been taught from their cradles to despise, scorn, insult, and abuse 
us. They hate us more vigor(5usly than they do the French. 
They would sooner adopt the simple monarchy of France, than 
our republican institutions. You compliment me with more 
knowledge of them than I can assume or pretend. If I should 
write you a volume of observations I made in England, you 
would pronounce it a satire. Suppose the " Refrain," as, the 
French call it, or the Burthen of the Song, as the English express 
it, should be, the Religion, the Government, the Commerce, the 
Manufactures, the Army and Navy of Great Britain, are all re- 
duced to the science of pounds, shillings and pence. Elections 
appeared to me a mere commercial traffic ; mere bargain and sale. 
I have been told by sober, steady freeholders, that " they never 
had been, and never would go to the poll, without being paid 
for their time, travel and expenses." • Now, suppose an election 
for a President of the British empire. There must be a nomina- 
tion of candidates by a national convention, Congress, or caucus 
— ^in which would be two parties — Whigs and Tories. Of course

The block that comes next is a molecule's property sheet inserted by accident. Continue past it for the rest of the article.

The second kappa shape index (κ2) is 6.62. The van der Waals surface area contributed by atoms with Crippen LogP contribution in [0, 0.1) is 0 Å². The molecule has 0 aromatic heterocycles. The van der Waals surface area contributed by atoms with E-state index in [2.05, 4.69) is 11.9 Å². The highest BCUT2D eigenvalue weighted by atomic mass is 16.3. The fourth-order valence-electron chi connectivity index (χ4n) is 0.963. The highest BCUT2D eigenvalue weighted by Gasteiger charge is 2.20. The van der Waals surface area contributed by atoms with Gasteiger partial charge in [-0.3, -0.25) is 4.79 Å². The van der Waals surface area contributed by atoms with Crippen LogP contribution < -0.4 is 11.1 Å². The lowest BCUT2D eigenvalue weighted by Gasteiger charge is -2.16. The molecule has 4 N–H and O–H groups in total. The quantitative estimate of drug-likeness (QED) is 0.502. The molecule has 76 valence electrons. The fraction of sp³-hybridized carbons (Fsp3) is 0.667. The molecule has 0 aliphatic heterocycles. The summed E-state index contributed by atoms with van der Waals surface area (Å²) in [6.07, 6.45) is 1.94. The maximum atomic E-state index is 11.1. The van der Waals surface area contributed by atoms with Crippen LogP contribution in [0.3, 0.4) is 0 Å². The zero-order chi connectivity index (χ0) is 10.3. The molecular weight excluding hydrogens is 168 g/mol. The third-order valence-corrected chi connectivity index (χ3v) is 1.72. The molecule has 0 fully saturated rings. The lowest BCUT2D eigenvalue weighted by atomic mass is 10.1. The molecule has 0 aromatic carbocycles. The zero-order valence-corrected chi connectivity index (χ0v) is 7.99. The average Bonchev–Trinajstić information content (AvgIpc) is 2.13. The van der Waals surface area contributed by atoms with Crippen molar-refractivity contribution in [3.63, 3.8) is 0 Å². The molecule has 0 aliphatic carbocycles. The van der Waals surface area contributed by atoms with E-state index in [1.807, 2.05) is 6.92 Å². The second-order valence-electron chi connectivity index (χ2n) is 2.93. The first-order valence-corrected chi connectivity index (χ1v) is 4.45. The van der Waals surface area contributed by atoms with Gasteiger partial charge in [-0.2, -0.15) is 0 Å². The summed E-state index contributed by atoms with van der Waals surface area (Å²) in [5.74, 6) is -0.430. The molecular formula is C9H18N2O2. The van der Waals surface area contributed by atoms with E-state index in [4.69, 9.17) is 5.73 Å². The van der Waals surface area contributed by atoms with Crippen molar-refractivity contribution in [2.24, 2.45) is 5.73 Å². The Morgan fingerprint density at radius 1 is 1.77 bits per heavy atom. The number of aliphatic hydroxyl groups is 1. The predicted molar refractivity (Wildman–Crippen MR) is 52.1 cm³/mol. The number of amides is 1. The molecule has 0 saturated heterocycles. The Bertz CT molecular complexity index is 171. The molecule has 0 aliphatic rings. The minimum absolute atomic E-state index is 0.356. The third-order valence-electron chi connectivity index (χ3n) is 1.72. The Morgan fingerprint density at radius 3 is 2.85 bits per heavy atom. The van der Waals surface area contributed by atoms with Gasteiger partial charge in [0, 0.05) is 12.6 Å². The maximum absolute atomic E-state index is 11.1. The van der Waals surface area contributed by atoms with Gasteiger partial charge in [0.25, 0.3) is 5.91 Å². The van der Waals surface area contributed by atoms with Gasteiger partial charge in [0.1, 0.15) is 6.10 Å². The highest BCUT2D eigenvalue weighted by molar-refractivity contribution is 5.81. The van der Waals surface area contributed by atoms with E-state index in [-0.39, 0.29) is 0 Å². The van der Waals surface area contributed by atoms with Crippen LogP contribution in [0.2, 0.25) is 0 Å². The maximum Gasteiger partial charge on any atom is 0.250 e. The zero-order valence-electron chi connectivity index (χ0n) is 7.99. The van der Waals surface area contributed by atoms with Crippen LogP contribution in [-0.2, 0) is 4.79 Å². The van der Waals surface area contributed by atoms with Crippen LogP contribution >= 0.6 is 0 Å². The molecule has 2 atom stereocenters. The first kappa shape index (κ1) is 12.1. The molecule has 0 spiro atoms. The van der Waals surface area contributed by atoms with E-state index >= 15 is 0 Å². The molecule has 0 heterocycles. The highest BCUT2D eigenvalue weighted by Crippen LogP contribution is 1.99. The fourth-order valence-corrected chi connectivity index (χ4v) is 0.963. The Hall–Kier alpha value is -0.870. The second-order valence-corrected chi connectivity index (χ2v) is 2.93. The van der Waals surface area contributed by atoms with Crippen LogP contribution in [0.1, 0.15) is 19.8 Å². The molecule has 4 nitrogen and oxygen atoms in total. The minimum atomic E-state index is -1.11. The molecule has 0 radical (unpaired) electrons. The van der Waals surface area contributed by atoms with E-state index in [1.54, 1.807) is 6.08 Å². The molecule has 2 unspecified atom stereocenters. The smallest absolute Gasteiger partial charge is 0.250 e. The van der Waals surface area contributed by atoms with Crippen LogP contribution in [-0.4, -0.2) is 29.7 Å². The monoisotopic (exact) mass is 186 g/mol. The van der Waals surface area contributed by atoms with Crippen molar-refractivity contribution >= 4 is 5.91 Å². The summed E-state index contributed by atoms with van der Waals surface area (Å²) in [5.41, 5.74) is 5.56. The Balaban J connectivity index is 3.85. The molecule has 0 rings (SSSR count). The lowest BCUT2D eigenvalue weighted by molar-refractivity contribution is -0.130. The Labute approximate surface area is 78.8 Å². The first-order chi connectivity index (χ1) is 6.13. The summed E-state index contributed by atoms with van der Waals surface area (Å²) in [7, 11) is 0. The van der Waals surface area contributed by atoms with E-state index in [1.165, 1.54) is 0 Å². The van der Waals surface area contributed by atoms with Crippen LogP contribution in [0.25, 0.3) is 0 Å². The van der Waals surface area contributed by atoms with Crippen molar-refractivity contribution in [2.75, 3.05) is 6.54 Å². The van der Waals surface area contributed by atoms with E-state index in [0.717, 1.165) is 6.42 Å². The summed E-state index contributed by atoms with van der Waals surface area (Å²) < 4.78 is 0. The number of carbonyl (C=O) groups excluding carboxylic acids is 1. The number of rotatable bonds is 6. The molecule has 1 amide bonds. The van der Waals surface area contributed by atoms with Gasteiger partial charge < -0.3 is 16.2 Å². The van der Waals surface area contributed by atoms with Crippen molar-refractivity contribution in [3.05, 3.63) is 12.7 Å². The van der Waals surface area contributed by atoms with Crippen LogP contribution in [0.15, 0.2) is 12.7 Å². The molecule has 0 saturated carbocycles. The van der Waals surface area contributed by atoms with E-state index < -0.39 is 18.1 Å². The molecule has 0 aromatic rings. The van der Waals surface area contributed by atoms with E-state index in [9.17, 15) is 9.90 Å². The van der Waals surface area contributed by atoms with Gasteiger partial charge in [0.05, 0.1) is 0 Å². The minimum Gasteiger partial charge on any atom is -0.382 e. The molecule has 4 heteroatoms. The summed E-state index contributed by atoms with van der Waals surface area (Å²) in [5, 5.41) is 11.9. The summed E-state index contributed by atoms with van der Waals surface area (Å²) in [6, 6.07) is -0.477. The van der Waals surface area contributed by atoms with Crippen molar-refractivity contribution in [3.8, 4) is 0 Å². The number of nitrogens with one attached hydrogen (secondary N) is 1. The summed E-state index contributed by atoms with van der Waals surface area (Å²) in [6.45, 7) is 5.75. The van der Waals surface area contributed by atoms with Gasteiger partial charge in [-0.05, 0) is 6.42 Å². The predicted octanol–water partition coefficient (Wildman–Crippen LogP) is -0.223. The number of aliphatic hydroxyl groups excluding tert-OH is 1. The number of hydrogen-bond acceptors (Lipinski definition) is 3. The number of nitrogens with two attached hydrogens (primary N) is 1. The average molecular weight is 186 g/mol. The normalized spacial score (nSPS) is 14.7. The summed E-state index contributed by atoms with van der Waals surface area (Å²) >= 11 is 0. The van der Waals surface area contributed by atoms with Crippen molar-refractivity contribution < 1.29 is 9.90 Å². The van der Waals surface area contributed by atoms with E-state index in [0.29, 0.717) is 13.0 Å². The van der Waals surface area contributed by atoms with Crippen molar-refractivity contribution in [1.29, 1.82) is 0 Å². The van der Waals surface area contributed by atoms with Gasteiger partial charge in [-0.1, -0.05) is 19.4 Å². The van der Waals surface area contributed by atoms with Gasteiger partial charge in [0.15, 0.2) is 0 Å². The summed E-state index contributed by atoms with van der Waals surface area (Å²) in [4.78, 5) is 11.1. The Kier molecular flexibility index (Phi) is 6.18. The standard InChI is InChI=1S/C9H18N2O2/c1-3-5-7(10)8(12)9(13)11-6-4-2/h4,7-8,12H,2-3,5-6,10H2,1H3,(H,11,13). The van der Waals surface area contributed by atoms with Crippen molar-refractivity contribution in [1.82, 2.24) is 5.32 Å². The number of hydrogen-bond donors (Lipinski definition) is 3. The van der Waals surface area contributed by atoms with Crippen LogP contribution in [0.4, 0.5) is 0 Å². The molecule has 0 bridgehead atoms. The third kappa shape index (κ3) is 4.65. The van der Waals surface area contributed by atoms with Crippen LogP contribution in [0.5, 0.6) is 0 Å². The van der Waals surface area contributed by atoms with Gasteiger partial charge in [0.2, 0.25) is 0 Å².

two candidates at least would be nominated. The empire is in- 
stantly divided into two parties at least. Every man must be 
paid for his vote by the candidate of his party. The only ques- 
tion would be, which party has the deepest purse. The same 
reasoning will apply to elections of Senators and Representatives 
too. A revolution might destroy the Burroughs and the Inequali- 
ties of representation, and might produce more toleration; and 
these acquisitions might be worth all they would cost ; but I dread 
the experiment. 

Britain will never be our friend till we are her master. 

This will happen in less time than you and I have been strug- 
gling with her power ; provided we remain united. Aye ! there's 
the rub ! I fear there will be greater difficulties to preserve our 
Union, than you and I, our fathers, brothers, friends, disciples 
and sons have had, to form it. Towards Great Britain, I would 
adopt their own maxim. An EngHsh jockey says, " If I have a 
wild horse to break, I begin by convincing him I am his master ; 

VOL. VII. 4 


and then I will convince him that I am his friend." I am weL 
assured that nothing will restrain Great Britam from injuring us, 
but fear. 

You think that " in a revolution the distinction of Whig and